Steve Rundell, Ph.D., P.E.

Rundell.jpg

Since 2005, Dr. Rundell has investigated hundreds of accidents involving passenger vehicles, commercial vehicles, construction sites and equipment, recreational vehicles, medical device failure, infant head injury, and slips/trips and falls. Currently, Dr. Rundell performs research related to the mechanical causation of spinal disc herniations, skull fractures, failure of total or artificial intervertebral disc replacements, lower extremity forces generated during rear-end automobile collisions, and the likelihood of sustaining closed-head injury during a rear-end collision. His areas of expertise include collision reconstruction, biomechanical analysis, and mechanical failure analysis.  He holds a B.S. and M.S. in Mechanical Engineering from Michigan State University and a Ph.D. in Biomedical Engineering from Drexel University.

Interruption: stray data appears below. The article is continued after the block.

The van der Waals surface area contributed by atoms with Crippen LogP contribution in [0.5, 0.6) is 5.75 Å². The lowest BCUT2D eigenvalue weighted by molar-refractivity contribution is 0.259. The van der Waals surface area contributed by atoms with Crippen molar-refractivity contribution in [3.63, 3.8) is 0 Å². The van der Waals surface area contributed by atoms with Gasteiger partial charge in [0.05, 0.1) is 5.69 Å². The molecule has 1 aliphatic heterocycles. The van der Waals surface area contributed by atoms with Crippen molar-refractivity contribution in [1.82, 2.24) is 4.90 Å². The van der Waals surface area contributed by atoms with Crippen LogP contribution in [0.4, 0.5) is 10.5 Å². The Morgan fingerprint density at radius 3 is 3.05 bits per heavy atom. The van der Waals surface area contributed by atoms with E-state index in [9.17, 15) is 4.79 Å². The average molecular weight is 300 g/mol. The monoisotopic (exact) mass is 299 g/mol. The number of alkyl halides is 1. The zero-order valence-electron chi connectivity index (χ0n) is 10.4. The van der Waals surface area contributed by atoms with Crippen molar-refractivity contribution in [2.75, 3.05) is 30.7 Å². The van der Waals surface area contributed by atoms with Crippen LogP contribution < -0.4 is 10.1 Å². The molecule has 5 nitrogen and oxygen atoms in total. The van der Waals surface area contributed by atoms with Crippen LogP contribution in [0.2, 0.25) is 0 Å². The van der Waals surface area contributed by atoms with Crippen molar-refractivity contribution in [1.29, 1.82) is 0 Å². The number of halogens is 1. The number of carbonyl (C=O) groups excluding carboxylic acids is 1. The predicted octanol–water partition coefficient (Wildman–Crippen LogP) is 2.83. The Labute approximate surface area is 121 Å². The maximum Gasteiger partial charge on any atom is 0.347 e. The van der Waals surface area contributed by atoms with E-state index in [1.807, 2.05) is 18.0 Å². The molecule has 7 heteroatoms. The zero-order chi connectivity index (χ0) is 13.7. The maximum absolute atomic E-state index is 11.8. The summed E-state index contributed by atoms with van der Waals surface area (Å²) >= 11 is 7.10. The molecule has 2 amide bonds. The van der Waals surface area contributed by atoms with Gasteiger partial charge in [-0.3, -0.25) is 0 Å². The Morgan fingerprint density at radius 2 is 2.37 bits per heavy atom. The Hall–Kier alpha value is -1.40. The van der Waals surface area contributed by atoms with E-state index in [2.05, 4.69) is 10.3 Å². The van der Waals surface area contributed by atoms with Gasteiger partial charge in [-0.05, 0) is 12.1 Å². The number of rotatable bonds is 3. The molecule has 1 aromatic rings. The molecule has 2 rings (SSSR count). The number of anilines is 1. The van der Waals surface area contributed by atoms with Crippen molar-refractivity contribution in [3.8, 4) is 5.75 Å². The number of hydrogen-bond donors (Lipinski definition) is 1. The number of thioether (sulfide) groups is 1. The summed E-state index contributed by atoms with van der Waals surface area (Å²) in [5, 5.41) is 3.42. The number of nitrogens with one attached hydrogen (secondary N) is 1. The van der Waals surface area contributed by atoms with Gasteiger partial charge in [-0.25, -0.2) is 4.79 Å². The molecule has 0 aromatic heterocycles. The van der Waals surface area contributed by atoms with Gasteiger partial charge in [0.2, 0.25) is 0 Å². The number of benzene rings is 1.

Dr. Rundell has performed extensive research in the area of impact biomechanics at Michigan State University's Orthopaedic Biomechanics Laboratories. This research was conducted under a joint appointment with the College of Engineering and the School of Osteopathic Medicine.  Specifically, his research involved experiments to determine the response of soft tissues to blunt impact trauma in addition to gait analysis and footwear performance testing.

As a doctoral candidate in biomedical engineering at Drexel University, Dr. Rundell's primary focus was on spine biomechanics and failure analysis. He developed, verified, and validated biomechanical computer models of the lumbar and cervical spines. These computer models were used in concert with retrieved spinal implants to improve the scientific community’s understanding of spinal biomechanics and implant performance. The results from this work have been presented to the Food and Drug Administration (FDA) to improve their understanding of spinal biomechanics, and is also being utilized in the development of a state-of-the-art engineering and test standard with the American Society of Testing Materials (ASTM).